Anonymous said...

I've heard the interpretation of Jonathan being gay, but I don't find that particularly interesting in this re-imagining (especially since it sounds like it's going to be every hackneyed cliche associated with a character for whom his/her family disapproves of his/her sexual orientation. I would actually prefer to see Jack and David become friends for whom blood is thicker than water, especially since I remember most of David's brothers being assholes.

sedeyus said...

Wow six million viewers for its premiere episode? That is bad. Didn't Friday Night Lights have better opening night ratings? And this show won't have half the critical acclaim. I don't understand who at NBC thought that this show would survive network audiences. A show like this begs for HBO. Hell the Sci-fi channel if it's lucky. It's shame too because Ian McShane was really rocking the Al-like Silas.

dark tyler said...

Jesus Christ that was boring and pointless.

Jerry said...

I felt the whole thing was too rushed and that the first two hours could have been an entire season.

Within the first 20 minutes David went from small town mechanic, to war hero, to hanging out at the royal palace. I felt it didn't provide enough time for character development and and even at the end I still didn't care what happened to any of the characters (except for Ian McShane since he's the reason I watched)

What should he have used to kill Goliath?
In the Bible David used a slingshot because that was the "tool" he used in his previous profession as a shepherd to protect his sheep. In this, when he picked up the wrench, I though he was going to take out the tank by using his mechanic skills and sneak under the tank and disable it.

Anonymous said...

@rks- I think that David was actually anointed by Rev. Samuel with the "you have something on your head"-motor oil?- move which would have been in keeping with the biblical story. I took that as the beginning of his being chosen by God.

Also, I could not agree more about the ease with which other worlds are accepted in my mind. It is far easier and much more satisfying for me to live in a world where dedicated spies work at the Buy More and Zen police officers patrol my streets than it is to co-habit a planet with the Housewives of Orange County and Bret Michaels. Now THAT'S unreal!

Anonymous said...

My biggest problem was the lengths they went to make the analogy between Biblical battles and modern day battles. Those scenes on the battlefront were hopelessly confusing from a modern military POV. Who does trench warfare nowadays? Who sits tanks out in the open like that and why wouldn't they be decimated by artillery and air support? Who houses strategically important POWs 500 yards from the enemy lines? Tortured logic like this is a real distraction for me. If you can't make it work within the context of the story, than abstract the details rather than expose the ridiculousness of it.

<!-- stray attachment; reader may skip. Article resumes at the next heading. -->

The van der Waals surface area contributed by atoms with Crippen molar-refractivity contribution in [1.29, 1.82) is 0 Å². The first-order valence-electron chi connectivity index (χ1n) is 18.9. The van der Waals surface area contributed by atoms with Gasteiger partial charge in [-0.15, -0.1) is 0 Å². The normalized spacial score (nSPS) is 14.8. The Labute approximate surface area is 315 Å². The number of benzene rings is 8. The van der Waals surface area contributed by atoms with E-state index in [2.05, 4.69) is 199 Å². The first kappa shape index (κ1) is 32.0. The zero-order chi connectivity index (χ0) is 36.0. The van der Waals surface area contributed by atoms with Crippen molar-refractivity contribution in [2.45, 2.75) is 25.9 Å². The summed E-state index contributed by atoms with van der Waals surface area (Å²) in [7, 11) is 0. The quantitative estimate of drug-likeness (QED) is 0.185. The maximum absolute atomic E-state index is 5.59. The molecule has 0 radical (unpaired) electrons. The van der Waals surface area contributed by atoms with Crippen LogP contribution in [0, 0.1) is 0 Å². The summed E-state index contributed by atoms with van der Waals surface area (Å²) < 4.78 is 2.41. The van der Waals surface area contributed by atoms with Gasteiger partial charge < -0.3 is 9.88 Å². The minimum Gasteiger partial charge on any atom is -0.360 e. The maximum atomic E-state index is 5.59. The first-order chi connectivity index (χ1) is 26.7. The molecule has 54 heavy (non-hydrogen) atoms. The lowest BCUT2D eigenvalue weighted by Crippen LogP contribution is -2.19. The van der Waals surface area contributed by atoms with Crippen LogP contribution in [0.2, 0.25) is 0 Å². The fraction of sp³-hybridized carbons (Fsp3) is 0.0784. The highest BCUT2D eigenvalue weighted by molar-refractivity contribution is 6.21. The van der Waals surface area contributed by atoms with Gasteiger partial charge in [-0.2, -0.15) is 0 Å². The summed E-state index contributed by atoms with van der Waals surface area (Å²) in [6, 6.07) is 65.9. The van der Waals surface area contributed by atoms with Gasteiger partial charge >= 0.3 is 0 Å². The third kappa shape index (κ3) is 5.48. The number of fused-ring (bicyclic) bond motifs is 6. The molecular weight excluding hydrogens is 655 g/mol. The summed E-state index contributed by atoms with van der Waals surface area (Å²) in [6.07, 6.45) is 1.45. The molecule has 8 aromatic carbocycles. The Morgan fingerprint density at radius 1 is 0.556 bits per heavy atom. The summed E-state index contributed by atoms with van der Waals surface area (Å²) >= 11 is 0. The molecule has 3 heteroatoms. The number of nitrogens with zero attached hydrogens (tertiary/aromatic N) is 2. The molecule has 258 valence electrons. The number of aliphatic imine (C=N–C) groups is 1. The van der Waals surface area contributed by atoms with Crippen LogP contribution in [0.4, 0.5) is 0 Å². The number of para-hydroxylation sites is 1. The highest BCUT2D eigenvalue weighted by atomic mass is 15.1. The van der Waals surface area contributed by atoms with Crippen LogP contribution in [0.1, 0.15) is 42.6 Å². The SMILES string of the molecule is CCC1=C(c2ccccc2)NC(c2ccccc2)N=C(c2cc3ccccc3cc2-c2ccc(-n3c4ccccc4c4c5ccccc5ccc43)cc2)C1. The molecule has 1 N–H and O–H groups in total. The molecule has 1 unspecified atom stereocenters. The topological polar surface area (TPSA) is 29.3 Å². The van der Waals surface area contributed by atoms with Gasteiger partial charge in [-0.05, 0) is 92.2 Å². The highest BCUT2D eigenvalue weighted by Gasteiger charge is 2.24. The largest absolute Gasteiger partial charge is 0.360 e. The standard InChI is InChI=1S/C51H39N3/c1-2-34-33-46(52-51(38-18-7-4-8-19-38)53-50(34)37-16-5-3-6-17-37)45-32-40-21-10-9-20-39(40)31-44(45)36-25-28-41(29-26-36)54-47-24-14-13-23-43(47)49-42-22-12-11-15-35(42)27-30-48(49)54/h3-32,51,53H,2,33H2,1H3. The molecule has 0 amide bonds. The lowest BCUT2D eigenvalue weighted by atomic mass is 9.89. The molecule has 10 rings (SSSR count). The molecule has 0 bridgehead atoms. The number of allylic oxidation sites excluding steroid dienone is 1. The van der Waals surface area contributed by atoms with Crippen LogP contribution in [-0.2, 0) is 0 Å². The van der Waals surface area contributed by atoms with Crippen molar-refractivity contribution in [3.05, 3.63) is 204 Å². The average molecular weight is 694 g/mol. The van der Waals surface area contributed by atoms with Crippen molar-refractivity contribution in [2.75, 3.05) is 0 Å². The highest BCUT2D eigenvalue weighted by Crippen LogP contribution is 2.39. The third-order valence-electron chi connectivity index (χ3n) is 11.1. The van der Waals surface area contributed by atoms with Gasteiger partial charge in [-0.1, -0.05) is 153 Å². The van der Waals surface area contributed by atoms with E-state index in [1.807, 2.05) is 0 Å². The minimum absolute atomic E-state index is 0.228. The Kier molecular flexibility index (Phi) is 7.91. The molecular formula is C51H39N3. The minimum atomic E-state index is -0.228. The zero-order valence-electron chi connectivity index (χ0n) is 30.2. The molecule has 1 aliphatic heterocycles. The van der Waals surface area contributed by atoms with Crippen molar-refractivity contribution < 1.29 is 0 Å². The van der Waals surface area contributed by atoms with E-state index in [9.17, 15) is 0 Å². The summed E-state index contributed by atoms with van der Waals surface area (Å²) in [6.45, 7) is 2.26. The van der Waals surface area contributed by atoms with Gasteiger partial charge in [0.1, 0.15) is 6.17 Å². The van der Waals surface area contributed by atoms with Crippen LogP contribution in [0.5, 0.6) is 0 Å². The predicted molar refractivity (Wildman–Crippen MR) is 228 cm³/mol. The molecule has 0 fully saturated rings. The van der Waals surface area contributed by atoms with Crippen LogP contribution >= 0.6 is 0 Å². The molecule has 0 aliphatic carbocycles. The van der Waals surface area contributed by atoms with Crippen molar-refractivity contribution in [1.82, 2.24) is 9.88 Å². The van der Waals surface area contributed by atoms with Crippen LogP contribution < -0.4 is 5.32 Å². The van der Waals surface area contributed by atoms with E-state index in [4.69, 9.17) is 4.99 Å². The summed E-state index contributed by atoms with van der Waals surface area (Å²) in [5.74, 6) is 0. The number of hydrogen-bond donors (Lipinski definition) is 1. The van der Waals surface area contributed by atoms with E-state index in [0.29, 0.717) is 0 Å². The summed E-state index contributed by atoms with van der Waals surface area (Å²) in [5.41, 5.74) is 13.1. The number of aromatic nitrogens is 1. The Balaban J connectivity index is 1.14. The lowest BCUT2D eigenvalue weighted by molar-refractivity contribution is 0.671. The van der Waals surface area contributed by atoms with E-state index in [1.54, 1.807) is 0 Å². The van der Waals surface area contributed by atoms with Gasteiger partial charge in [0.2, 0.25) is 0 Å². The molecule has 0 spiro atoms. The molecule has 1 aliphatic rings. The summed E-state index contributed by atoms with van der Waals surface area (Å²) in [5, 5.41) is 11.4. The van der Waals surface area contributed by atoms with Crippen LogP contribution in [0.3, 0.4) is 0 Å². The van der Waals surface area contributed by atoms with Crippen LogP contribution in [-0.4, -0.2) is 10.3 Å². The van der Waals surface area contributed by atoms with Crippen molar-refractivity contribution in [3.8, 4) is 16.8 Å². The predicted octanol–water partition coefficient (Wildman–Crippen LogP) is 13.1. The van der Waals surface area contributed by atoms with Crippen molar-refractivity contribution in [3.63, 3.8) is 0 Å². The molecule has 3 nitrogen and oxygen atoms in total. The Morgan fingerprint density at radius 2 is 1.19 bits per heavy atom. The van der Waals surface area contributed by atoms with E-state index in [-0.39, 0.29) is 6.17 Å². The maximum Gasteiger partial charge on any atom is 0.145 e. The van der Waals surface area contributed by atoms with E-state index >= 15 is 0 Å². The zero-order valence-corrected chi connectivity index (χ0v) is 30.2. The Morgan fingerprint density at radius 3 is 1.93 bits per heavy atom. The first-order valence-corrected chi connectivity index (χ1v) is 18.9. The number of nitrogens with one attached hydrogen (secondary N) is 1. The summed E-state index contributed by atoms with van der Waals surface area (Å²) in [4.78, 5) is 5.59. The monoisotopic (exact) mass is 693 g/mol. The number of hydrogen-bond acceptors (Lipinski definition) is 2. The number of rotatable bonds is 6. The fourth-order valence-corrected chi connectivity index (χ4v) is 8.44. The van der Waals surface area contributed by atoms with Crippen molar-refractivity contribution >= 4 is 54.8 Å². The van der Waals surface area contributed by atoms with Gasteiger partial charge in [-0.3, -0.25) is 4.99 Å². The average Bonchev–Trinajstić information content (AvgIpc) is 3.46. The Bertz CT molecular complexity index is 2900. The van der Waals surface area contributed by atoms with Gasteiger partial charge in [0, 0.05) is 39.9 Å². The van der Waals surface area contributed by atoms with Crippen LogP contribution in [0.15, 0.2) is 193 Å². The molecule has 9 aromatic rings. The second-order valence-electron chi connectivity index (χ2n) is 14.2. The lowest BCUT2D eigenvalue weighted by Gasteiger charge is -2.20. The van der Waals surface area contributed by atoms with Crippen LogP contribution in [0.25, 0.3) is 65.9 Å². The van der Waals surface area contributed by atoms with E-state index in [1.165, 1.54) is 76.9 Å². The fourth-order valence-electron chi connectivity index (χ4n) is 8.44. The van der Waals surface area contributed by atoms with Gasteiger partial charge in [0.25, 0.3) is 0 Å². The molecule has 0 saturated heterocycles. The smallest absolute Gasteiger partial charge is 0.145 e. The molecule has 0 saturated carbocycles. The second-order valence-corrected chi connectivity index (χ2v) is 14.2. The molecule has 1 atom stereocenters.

Compare this to BSG, which tends to handle military situations and tactics far more (if not completely) realistically (and it's frakkin scifi).

I was satisfied with most of the rest of the show and think the political manipulations and intricacies could be quite interesting, though a bit more over the top then West Wing or BSG. If they can hold in the Bibilical themes without being so blatantly forced, this could be a decent show.

Anonymous said...

Oh, and it wasn't a grenade that destroyed the Goliath, that was just a distraction to let David get away so he could blow it up with a Javelin anti-tank missle (or whatever the show's equivalent would be). So the Javelin is the slingshot?

Toby O'B said...

I'm wondering if we're to assume that this world was the same as ours up to a point in time as the world of 'West Wing' was, or is it supposed to be different right from the get-go?

There was mention of Liszt and that piece he wrote in 1848 (I looked that up - that was the beginning of his time under the patronage of the Duke of Weimar.), so we know our historical characters existed in their world.

But would this world have all of the same details as our world, down to something as major as Judaism? (Considering the remarks I saw about there not being enough Jewish characters, I wonder if they even have the same religions we do, or some equivalent?)

Do they have the Bible in their world, and the story of Saul and David? If so, would somebody see the similarity to Silas and Shepherd?

I'm thinking that even if they do have the same historical characters, there was some kind of major upheaval in the way the world evolved. Gath is north of Gilboa, which looks and feels like America, but the front lines are in a desert region.....